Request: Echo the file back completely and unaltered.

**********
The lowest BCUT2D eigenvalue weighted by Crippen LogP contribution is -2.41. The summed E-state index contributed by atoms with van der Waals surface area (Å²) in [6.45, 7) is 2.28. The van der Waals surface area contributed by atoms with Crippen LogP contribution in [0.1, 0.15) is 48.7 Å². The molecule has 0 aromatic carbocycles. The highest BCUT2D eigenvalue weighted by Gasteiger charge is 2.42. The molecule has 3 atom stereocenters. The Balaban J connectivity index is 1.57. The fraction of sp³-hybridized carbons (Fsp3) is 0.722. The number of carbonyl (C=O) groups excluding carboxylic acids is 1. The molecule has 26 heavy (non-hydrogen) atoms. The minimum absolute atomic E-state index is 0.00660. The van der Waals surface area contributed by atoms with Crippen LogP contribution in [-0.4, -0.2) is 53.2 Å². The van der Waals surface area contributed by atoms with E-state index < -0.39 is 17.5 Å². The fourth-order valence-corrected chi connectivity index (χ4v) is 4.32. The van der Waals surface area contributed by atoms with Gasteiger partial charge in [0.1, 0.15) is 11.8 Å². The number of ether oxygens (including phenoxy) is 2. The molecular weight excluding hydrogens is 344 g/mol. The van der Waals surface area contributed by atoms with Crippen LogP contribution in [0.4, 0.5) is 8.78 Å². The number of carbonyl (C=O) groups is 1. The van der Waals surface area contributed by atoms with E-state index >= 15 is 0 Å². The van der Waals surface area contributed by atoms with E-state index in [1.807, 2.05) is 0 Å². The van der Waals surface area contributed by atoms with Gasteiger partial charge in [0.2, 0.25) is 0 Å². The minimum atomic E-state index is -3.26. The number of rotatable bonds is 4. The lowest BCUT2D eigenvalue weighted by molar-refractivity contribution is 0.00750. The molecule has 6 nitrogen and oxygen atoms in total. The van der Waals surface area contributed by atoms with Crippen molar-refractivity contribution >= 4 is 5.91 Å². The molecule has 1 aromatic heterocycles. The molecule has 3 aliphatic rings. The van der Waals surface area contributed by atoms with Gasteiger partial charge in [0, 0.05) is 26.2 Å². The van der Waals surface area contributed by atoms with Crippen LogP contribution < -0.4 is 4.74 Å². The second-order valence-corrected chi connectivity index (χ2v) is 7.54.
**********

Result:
The lowest BCUT2D eigenvalue weighted by Crippen LogP contribution is -2.41. The summed E-state index contributed by atoms with van der Waals surface area (Å²) in [6.45, 7) is 2.28. The van der Waals surface area contributed by atoms with Crippen LogP contribution in [0.1, 0.15) is 48.7 Å². The molecule has 0 aromatic carbocycles. The highest BCUT2D eigenvalue weighted by Gasteiger charge is 2.42. The molecule has 3 atom stereocenters. The Balaban J connectivity index is 1.57. The fraction of sp³-hybridized carbons (Fsp3) is 0.722. The number of carbonyl (C=O) groups excluding carboxylic acids is 1. The molecule has 26 heavy (non-hydrogen) atoms. The minimum absolute atomic E-state index is 0.00660. The van der Waals surface area contributed by atoms with Crippen LogP contribution in [-0.4, -0.2) is 53.2 Å². The van der Waals surface area contributed by atoms with E-state index < -0.39 is 17.5 Å². The fourth-order valence-corrected chi connectivity index (χ4v) is 4.32. The van der Waals surface area contributed by atoms with Gasteiger partial charge in [0.1, 0.15) is 11.8 Å². The number of ether oxygens (including phenoxy) is 2. The molecular weight excluding hydrogens is 344 g/mol. The van der Waals surface area contributed by atoms with Crippen LogP contribution in [0.4, 0.5) is 8.78 Å². The number of carbonyl (C=O) groups is 1. The van der Waals surface area contributed by atoms with E-state index >= 15 is 0 Å². The van der Waals surface area contributed by atoms with E-state index in [1.807, 2.05) is 0 Å². The van der Waals surface area contributed by atoms with Gasteiger partial charge in [0.2, 0.25) is 0 Å². The minimum atomic E-state index is -3.26. The number of rotatable bonds is 4. The lowest BCUT2D eigenvalue weighted by molar-refractivity contribution is 0.00750. The molecule has 6 nitrogen and oxygen atoms in total. The van der Waals surface area contributed by atoms with Crippen molar-refractivity contribution >= 4 is 5.91 Å². The molecule has 1 aromatic heterocycles. The molecule has 3 aliphatic rings. The van der Waals surface area contributed by atoms with Gasteiger partial charge in [0, 0.05) is 26.2 Å². The van der Waals surface area contributed by atoms with Crippen LogP contribution < -0.4 is 4.74 Å². The second-order valence-corrected chi connectivity index (χ2v) is 7.54.